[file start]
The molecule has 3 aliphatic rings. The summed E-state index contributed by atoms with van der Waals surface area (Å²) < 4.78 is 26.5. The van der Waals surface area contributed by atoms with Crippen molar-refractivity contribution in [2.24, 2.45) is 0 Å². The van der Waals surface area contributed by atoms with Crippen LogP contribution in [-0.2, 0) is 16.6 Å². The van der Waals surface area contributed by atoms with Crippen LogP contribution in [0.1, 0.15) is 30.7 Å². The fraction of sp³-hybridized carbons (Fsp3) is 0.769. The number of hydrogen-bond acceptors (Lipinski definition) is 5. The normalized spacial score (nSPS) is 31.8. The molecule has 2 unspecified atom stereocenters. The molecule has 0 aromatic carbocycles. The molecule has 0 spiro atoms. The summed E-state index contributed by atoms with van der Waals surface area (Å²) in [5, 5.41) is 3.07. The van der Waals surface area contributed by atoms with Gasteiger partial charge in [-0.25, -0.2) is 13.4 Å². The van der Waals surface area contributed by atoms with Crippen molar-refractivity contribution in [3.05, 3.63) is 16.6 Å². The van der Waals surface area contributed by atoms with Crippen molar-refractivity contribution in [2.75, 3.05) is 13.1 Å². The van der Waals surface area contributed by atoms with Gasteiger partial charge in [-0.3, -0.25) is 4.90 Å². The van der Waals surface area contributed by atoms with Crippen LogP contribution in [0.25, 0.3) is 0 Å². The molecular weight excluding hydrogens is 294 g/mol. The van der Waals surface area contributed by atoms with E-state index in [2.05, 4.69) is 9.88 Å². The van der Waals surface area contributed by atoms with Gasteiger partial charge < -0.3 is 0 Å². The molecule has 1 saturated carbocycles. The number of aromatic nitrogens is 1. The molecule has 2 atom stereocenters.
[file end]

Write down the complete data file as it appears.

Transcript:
The molecule has 3 aliphatic rings. The summed E-state index contributed by atoms with van der Waals surface area (Å²) < 4.78 is 26.5. The van der Waals surface area contributed by atoms with Crippen molar-refractivity contribution in [2.24, 2.45) is 0 Å². The van der Waals surface area contributed by atoms with Crippen LogP contribution in [-0.2, 0) is 16.6 Å². The van der Waals surface area contributed by atoms with Crippen LogP contribution in [0.1, 0.15) is 30.7 Å². The fraction of sp³-hybridized carbons (Fsp3) is 0.769. The number of hydrogen-bond acceptors (Lipinski definition) is 5. The normalized spacial score (nSPS) is 31.8. The molecule has 2 unspecified atom stereocenters. The molecule has 0 aromatic carbocycles. The molecule has 0 spiro atoms. The summed E-state index contributed by atoms with van der Waals surface area (Å²) in [5, 5.41) is 3.07. The van der Waals surface area contributed by atoms with Gasteiger partial charge in [-0.25, -0.2) is 13.4 Å². The van der Waals surface area contributed by atoms with Crippen molar-refractivity contribution in [3.05, 3.63) is 16.6 Å². The van der Waals surface area contributed by atoms with Crippen molar-refractivity contribution in [2.75, 3.05) is 13.1 Å². The van der Waals surface area contributed by atoms with Gasteiger partial charge in [-0.3, -0.25) is 4.90 Å². The van der Waals surface area contributed by atoms with Crippen LogP contribution in [0.25, 0.3) is 0 Å². The molecular weight excluding hydrogens is 294 g/mol. The van der Waals surface area contributed by atoms with E-state index in [2.05, 4.69) is 9.88 Å². The van der Waals surface area contributed by atoms with Gasteiger partial charge < -0.3 is 0 Å². The molecule has 1 saturated carbocycles. The number of aromatic nitrogens is 1. The molecule has 2 atom stereocenters.